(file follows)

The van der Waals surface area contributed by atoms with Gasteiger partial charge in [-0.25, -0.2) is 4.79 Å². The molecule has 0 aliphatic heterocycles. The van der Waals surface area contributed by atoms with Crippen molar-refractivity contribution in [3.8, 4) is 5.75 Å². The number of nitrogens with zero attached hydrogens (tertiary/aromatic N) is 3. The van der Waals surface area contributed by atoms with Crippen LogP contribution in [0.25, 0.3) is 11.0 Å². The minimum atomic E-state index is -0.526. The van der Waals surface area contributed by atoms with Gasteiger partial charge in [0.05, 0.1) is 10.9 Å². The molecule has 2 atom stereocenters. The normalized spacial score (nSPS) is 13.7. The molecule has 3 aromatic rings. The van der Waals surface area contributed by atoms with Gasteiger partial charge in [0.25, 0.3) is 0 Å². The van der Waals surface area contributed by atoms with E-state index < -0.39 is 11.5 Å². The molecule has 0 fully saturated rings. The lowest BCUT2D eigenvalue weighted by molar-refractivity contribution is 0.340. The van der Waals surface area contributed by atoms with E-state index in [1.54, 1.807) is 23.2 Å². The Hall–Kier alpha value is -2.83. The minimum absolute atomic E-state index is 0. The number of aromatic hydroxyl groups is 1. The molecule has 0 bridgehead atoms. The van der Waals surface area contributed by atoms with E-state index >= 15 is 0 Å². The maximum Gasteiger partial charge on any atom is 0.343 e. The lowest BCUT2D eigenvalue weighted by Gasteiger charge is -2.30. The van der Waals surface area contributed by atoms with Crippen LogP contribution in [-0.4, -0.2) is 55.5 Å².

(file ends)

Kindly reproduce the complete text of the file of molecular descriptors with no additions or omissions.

The van der Waals surface area contributed by atoms with Gasteiger partial charge in [-0.25, -0.2) is 4.79 Å². The molecule has 0 aliphatic heterocycles. The van der Waals surface area contributed by atoms with Crippen molar-refractivity contribution in [3.8, 4) is 5.75 Å². The number of nitrogens with zero attached hydrogens (tertiary/aromatic N) is 3. The van der Waals surface area contributed by atoms with Crippen LogP contribution in [0.25, 0.3) is 11.0 Å². The minimum atomic E-state index is -0.526. The van der Waals surface area contributed by atoms with Gasteiger partial charge in [0.05, 0.1) is 10.9 Å². The molecule has 2 atom stereocenters. The normalized spacial score (nSPS) is 13.7. The molecule has 3 aromatic rings. The van der Waals surface area contributed by atoms with Gasteiger partial charge in [0.25, 0.3) is 0 Å². The van der Waals surface area contributed by atoms with E-state index < -0.39 is 11.5 Å². The molecule has 0 fully saturated rings. The lowest BCUT2D eigenvalue weighted by molar-refractivity contribution is 0.340. The van der Waals surface area contributed by atoms with E-state index in [1.54, 1.807) is 23.2 Å². The Hall–Kier alpha value is -2.83. The minimum absolute atomic E-state index is 0. The number of aromatic hydroxyl groups is 1. The molecule has 0 bridgehead atoms. The van der Waals surface area contributed by atoms with E-state index >= 15 is 0 Å². The maximum Gasteiger partial charge on any atom is 0.343 e. The lowest BCUT2D eigenvalue weighted by Gasteiger charge is -2.30. The van der Waals surface area contributed by atoms with Crippen LogP contribution in [-0.4, -0.2) is 55.5 Å².